Menu Review – Hotel Du Vin
The sun peeks out from behind the pregnant clouds, like an over-excited child in a tense game of hide and seek. Its warmth is magnified by the floor-to-ceiling glass window next to me and, as I feel it on my skin, I find myself exhaling a long overdue breath of rest and relief. After a particularly challenging morning and a bad night’s sleep before it, I find welcome respite in anticipation of a three-course lunch from the expertly-crafted Local Prix Fixe Menu at the ever-sublime Bistro du Vin (the restaurant at the heart of Hotel du Vin). The always friendly Agne Seikyte (Sales Manager at the hotel) walks towards me with a broad smile and hospitable cheer.
As we sit and catch up (in the lovely way that tends to happen on a regular basis with friends and connections in Exeter), I peruse the menu. The brainchild of Head Chef Gareth Mayer, it couples the high-quality bistro style food that Bistro du Vin has become famous for with the finest ultra-local ingredients. A marriage made in heaven, I will later find out.
This focus on local ingredient sourcing qualified Bistro du Vin for the Devon Food Trail when the menu launched earlier this year and has positioned their restaurant as a fantastic and competitive dining destination for non-residents as well as hotel guests.
There is only so much anticipation that a man of my stature can take and, just at the right time, our starters arrive at our table, served by a waitress who is just as bubbly as the non-alcoholic beer that she arrives with.
Wide-eyed, I survey the delicious starter that awaits me – Salcombe Crab Croquettes with Saffron Aioli and Crisp Frisée. Every bite brings with it a nostalgic memory of eating potato croquettes as a young boy growing up near London, mixed with more recent forays into the melt-in-your-mouth seafood offering of Devon.
Agne, on the other hand, opts for a Pear and Shallot Tarte Tatin with grilled Tickelmore Goats Cheese. With the same warmth and hospitality that she greeted me with, she offers me a forkful of her delightful dish. It is every bit as sharp, sweet and tasty as it sounded on the menu.
After a brief interlude, filled with more chat and laughter, the same smile-adorned waitress returns masterfully balancing our two sumptuous looking (and smelling) main courses in her hands. I employ my senses, like investigative journalists, to find out more about my Slow Cooked West Country Pork Belly with Boulangère Potatoes and Braised Red Cabbage and I look over to see Agne doing exactly the same for her Lemon and Thyme Crusted Brixham Pollock with Leek and Mussel Broth and Steamed New Potatoes.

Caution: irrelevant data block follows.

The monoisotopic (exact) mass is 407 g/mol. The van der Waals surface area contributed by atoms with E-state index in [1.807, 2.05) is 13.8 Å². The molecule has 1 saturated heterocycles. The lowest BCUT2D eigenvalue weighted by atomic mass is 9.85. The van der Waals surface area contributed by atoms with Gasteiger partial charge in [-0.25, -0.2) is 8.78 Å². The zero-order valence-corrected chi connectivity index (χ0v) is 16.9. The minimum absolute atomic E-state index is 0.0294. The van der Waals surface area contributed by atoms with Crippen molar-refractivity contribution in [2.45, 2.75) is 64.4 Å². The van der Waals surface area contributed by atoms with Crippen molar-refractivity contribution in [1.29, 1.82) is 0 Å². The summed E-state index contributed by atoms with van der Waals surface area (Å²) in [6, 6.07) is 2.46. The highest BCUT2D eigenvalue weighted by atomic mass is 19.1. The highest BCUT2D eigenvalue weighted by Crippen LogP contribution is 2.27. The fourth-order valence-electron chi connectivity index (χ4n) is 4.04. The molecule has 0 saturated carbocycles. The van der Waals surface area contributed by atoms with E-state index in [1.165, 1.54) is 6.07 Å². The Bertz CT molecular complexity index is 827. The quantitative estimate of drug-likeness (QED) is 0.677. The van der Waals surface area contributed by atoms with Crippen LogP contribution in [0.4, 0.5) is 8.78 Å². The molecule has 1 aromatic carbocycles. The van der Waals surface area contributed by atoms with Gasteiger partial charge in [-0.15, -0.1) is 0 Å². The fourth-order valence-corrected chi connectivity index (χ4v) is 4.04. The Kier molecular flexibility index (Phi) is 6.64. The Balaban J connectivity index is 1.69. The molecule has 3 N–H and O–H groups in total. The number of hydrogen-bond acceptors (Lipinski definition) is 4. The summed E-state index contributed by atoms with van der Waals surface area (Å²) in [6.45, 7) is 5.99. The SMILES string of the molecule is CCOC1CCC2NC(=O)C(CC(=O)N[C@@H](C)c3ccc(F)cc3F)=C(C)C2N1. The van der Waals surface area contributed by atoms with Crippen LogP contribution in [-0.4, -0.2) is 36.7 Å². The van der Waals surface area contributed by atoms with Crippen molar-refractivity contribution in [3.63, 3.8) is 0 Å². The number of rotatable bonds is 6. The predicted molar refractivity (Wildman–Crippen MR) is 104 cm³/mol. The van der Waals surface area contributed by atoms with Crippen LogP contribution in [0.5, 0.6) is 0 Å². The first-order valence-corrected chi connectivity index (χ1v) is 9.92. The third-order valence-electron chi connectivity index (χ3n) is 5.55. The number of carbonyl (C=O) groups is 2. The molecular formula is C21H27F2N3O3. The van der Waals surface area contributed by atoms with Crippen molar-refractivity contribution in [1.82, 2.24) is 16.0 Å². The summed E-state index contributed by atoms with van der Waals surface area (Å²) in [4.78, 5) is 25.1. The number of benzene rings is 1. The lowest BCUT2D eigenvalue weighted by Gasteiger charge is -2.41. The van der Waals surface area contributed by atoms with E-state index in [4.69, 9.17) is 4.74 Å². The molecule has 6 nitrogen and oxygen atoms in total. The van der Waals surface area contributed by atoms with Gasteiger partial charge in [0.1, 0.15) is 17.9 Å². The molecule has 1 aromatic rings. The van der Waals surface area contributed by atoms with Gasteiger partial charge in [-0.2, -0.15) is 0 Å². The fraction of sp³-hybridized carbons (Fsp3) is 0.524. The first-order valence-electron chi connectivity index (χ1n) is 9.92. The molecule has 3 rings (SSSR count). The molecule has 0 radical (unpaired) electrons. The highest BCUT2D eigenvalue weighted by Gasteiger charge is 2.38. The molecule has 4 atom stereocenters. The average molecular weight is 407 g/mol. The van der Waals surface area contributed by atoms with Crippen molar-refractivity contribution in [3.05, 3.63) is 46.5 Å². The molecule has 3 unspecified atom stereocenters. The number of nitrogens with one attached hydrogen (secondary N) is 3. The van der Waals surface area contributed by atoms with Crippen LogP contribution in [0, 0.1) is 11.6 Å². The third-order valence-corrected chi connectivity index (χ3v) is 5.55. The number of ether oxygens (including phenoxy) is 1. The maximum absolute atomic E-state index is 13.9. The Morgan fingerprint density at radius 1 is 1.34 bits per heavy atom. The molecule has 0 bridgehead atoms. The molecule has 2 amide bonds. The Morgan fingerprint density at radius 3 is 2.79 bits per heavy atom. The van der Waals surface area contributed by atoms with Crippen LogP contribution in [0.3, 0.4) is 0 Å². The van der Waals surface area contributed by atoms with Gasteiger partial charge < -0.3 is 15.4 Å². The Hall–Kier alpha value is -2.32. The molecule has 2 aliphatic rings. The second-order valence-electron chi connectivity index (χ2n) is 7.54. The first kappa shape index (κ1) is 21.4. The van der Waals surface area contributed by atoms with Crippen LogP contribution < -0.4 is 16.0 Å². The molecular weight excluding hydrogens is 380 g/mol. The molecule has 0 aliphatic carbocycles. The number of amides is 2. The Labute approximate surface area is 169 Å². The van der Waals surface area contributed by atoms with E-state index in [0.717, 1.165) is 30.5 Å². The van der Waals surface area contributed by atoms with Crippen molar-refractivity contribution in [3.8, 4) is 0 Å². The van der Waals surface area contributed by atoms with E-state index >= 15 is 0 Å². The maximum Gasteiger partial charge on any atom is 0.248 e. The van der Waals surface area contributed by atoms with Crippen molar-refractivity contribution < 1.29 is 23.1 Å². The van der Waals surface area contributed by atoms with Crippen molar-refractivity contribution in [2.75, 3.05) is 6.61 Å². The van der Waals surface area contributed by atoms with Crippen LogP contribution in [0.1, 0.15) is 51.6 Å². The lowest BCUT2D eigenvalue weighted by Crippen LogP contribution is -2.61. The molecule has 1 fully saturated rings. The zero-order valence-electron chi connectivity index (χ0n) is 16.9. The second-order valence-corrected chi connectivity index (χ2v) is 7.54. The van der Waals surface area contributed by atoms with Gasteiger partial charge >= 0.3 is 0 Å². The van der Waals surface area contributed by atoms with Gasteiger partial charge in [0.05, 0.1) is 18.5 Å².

I sit and try to think of a name for that mixture of smell and taste that happens when you eat delicious food. I choose to settle for the time being on the word ‘smelste’ as a placeholder and continue to enjoy the flavour party that is happening in my mouth as the crispy crackling of the pork belly crunches between my teeth and the vinegar-sharpness of the red cabbage complements the deep, rich flavour of the jus drizzled around the dish.
Feeling like my eyes may have been slightly larger than my stomach, I enjoy the respite of the pause between courses and resist the temptation to have a thumb-war with my iPhone to catch up on emails and clear the sometimes suffocating number of social media notifications (no, not because I’m personally popular but because I administrate seventeen social media accounts).
Conversation turns to our children and, despite their quirks and ‘interesting moments’, how precious they are to us. Perhaps infused with the emotion of that conversation, or maybe overcome with the delight that good food and drink brings, a contentment settles over our table like fog on an Autumn’s morning.
This is only compounded when, for the final time, we are visited by our friendly waitress, this time laden with Topsham Plum and Frangipane Tart with Crème Anglaise (for me), and Chocolate and Blackberry Pavlova with Chantilly Cream, Darts Farm Blackberries and Chocolate Sauce for Agne.
I remind myself that, no matter how full I’m feeling, there is always room for a spot of pudding and I savour every velvety, custardy mouthful in the kind of way that you do when you eat somewhere a bit special and don’t quite know when you next will.
After tidying up our desserts and drinks, Agne and I say our goodbyes and I ask to sit a little longer by myself in the restaurant, to allow the pleasure of the last hour to sink in and to drink in every last bit of the moment. The sun continues to warm my skin. I manage to keep resisting the lure of my phone. I feel at peace. I am resplendent.
Suitable for any occasion – business or pleasure – why not make Bistro du Vin your next dining destination in the foodie wonderland of Exeter. Visit www.hotelduvin.com to book your table or find out more.
All content by Joff Alexander-Frye